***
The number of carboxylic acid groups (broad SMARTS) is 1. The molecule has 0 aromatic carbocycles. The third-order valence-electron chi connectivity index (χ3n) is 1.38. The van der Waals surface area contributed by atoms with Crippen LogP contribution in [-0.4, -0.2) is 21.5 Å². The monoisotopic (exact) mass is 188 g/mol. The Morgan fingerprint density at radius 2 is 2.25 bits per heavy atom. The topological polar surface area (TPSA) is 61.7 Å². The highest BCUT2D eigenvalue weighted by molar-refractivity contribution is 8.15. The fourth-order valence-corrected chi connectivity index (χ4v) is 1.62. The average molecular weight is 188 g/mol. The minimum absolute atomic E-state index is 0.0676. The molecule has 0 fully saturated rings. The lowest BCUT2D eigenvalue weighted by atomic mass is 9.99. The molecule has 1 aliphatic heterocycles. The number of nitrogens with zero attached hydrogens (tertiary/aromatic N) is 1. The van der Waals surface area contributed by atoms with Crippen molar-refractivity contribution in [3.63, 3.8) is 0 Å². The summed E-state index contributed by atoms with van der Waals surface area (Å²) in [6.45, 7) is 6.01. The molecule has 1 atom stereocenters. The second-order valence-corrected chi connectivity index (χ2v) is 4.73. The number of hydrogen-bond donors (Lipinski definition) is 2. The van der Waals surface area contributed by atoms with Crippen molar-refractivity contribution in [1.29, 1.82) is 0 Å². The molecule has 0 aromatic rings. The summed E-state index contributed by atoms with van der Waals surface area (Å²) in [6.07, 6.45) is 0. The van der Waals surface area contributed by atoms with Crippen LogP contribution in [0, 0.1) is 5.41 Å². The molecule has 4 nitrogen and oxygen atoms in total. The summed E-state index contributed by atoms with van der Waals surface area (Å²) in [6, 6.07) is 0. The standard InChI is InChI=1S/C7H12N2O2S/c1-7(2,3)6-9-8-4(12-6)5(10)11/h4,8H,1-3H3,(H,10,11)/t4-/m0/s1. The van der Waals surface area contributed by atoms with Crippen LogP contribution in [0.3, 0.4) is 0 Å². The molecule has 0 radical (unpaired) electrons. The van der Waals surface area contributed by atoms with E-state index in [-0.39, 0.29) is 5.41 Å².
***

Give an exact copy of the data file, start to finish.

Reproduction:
The number of carboxylic acid groups (broad SMARTS) is 1. The molecule has 0 aromatic carbocycles. The third-order valence-electron chi connectivity index (χ3n) is 1.38. The van der Waals surface area contributed by atoms with Crippen LogP contribution in [-0.4, -0.2) is 21.5 Å². The monoisotopic (exact) mass is 188 g/mol. The Morgan fingerprint density at radius 2 is 2.25 bits per heavy atom. The topological polar surface area (TPSA) is 61.7 Å². The highest BCUT2D eigenvalue weighted by molar-refractivity contribution is 8.15. The fourth-order valence-corrected chi connectivity index (χ4v) is 1.62. The average molecular weight is 188 g/mol. The minimum absolute atomic E-state index is 0.0676. The molecule has 0 fully saturated rings. The lowest BCUT2D eigenvalue weighted by atomic mass is 9.99. The molecule has 1 aliphatic heterocycles. The number of nitrogens with zero attached hydrogens (tertiary/aromatic N) is 1. The van der Waals surface area contributed by atoms with Crippen molar-refractivity contribution in [3.63, 3.8) is 0 Å². The summed E-state index contributed by atoms with van der Waals surface area (Å²) in [6.45, 7) is 6.01. The molecule has 1 atom stereocenters. The second-order valence-corrected chi connectivity index (χ2v) is 4.73. The number of hydrogen-bond donors (Lipinski definition) is 2. The van der Waals surface area contributed by atoms with Crippen molar-refractivity contribution in [1.29, 1.82) is 0 Å². The molecule has 0 aromatic rings. The summed E-state index contributed by atoms with van der Waals surface area (Å²) in [6.07, 6.45) is 0. The van der Waals surface area contributed by atoms with Crippen LogP contribution in [0, 0.1) is 5.41 Å². The molecule has 4 nitrogen and oxygen atoms in total. The summed E-state index contributed by atoms with van der Waals surface area (Å²) in [6, 6.07) is 0. The standard InChI is InChI=1S/C7H12N2O2S/c1-7(2,3)6-9-8-4(12-6)5(10)11/h4,8H,1-3H3,(H,10,11)/t4-/m0/s1. The van der Waals surface area contributed by atoms with Crippen LogP contribution in [0.3, 0.4) is 0 Å². The molecule has 0 radical (unpaired) electrons. The van der Waals surface area contributed by atoms with E-state index in [-0.39, 0.29) is 5.41 Å².